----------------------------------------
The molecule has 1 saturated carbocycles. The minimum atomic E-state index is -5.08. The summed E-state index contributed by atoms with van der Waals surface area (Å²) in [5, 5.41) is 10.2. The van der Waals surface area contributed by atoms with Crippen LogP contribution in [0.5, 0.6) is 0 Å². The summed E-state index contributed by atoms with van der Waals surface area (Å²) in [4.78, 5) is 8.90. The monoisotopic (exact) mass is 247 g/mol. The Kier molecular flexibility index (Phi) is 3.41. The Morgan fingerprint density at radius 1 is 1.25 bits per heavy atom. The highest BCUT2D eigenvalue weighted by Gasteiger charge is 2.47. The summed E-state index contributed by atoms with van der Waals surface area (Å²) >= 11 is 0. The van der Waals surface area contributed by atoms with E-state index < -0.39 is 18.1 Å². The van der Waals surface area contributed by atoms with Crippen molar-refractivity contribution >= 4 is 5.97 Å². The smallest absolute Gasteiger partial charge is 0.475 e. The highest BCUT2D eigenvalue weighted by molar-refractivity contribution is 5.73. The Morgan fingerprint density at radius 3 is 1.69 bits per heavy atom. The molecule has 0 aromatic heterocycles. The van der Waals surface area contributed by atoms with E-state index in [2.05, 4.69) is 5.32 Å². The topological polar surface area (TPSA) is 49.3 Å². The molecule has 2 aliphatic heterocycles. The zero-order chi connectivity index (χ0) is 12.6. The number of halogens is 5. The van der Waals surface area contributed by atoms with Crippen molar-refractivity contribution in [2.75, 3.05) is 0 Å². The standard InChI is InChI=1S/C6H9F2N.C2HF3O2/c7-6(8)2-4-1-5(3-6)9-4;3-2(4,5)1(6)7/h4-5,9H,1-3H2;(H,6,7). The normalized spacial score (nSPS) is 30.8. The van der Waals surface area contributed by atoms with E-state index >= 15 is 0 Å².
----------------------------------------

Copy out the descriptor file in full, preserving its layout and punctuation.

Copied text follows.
The molecule has 1 saturated carbocycles. The minimum atomic E-state index is -5.08. The summed E-state index contributed by atoms with van der Waals surface area (Å²) in [5, 5.41) is 10.2. The van der Waals surface area contributed by atoms with Crippen LogP contribution in [0.5, 0.6) is 0 Å². The summed E-state index contributed by atoms with van der Waals surface area (Å²) in [4.78, 5) is 8.90. The monoisotopic (exact) mass is 247 g/mol. The Kier molecular flexibility index (Phi) is 3.41. The Morgan fingerprint density at radius 1 is 1.25 bits per heavy atom. The highest BCUT2D eigenvalue weighted by Gasteiger charge is 2.47. The summed E-state index contributed by atoms with van der Waals surface area (Å²) >= 11 is 0. The van der Waals surface area contributed by atoms with E-state index < -0.39 is 18.1 Å². The van der Waals surface area contributed by atoms with Crippen molar-refractivity contribution >= 4 is 5.97 Å². The smallest absolute Gasteiger partial charge is 0.475 e. The highest BCUT2D eigenvalue weighted by molar-refractivity contribution is 5.73. The Morgan fingerprint density at radius 3 is 1.69 bits per heavy atom. The molecule has 0 aromatic heterocycles. The van der Waals surface area contributed by atoms with E-state index in [2.05, 4.69) is 5.32 Å². The topological polar surface area (TPSA) is 49.3 Å². The molecule has 2 aliphatic heterocycles. The zero-order chi connectivity index (χ0) is 12.6. The number of halogens is 5. The van der Waals surface area contributed by atoms with Crippen molar-refractivity contribution in [2.75, 3.05) is 0 Å². The standard InChI is InChI=1S/C6H9F2N.C2HF3O2/c7-6(8)2-4-1-5(3-6)9-4;3-2(4,5)1(6)7/h4-5,9H,1-3H2;(H,6,7). The normalized spacial score (nSPS) is 30.8. The van der Waals surface area contributed by atoms with E-state index >= 15 is 0 Å².